The value of the objective function for the given values of decision variables and the total sum of resources used, must be equal to the sum of the contributions (profit or cost) earned from each decision variable and the sum of the resources used by each decision variable, respectively. For example, the total profit earned by the sale of two products A and B must be equal to the sum of the profits earned separately from A and B. Similarly, the amount of a resource consumed by A and B must be equal to the sum of resources used for A and B individually.

This assumption implies that there is no interaction among the decision variables (interaction is possible when, for example, some product is a by-product of another one).

Finite choices

 A linear programming model also assumes that a limited number of choices are available to a decision-maker and the decision variables do not assume negative values. Thus, only

non-negative levels of activity are considered feasible. This assumption is indeed a realistic one. For instance, in the production problems, the output cannot obviously be negative, because a negative production implies that we should be able to reverse the production process and convert the finished output back into the raw materials!

Linearity (or proportionality):

All relationships in the LP model (i.e. in both objective function and constraints) must be linear. In other words, for any decision variable j, the amount of particular resource say i used and its contribution to the cost one in objective function must be proportional to its amount. For example, if production of one unit of a product uses 5 hours of a particular resource, then making 3 units of that product uses 3 x 5 = 15 hours of that resource.

Following are certain advantages of linear programming.

1. Linear programming helps in attaining the optimum use of productive resources. It also indicates how a decision-maker can employ his productive factors effectively by selecting and distributing (allocating) these resources.

2. Linear programming techniques improve the quality of decisions. The decision-making approach of the user of this technique becomes more objective and less subjective.

3. Linear programming techniques provide possible and practical solutions since there might be other constraints operating outside the problem which must be taken into account. Just because we can produce so many units docs not mean that they can be sold. Thus, necessary modification of its mathematical solution is required for the sake of convenience to the decision-maker.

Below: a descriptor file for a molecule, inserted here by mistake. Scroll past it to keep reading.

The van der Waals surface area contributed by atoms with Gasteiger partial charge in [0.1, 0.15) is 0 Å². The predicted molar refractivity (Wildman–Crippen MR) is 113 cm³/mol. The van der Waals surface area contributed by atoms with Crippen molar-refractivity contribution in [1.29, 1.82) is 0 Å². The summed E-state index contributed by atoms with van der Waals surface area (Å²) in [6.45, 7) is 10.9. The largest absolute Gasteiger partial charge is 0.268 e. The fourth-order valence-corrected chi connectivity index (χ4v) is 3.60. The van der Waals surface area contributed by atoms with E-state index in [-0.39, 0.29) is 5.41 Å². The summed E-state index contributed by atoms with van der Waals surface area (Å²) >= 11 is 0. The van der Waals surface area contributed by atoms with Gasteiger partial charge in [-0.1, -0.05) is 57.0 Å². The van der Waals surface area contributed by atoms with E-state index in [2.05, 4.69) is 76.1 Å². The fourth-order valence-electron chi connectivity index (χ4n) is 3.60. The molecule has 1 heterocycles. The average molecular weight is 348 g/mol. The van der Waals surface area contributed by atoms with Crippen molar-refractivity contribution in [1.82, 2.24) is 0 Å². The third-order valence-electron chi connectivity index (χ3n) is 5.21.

4. Highlighting of bottlenecks in the production processes is the most significant advantage

of this technique. For example, when a bottleneck occurs, some machines cannot meet demand while other remains idle for some of the time.

5. Linear programming also helps in re-evaluation of a basic plan for changing conditions. If conditions change when the plan is partly carried out, they can be determined so as to adjust the remainder of the plan for best results.

LIMITATIONS OF LINEAR PROGRAMMING

In spite of having many advantages and wide areas of applications, there arc some limitations associated with this technique. These are given below. Linear programming treats all relationships among decision variables as linear. However, generally, neither the objective functions nor the constraints in real-life situations concerning business and industrial problems are linearly related to the variables.

1. While solving an LP model, there is no guarantee that we will get integer valued solutions. For example, in finding out how many men and machines would be required lo perform a particular job, a non-integer valued solution will be meaningless. Rounding off the solution to the nearest integer will not yield an optimal solution. In such cases, integer programming is used to ensure integer value to the decision variables.

2. Linear programming model does not take into consideration the effect of time and uncertainty. Thus, the LP model should be defined in such a way that any change due to internal as well as external factors can be incorporated.

3. Sometimes large-scale problems can be solved with linear programming techniques even when assistance of computer is available. For it, the main problem can be fragmented into several small problems and solving each one separately.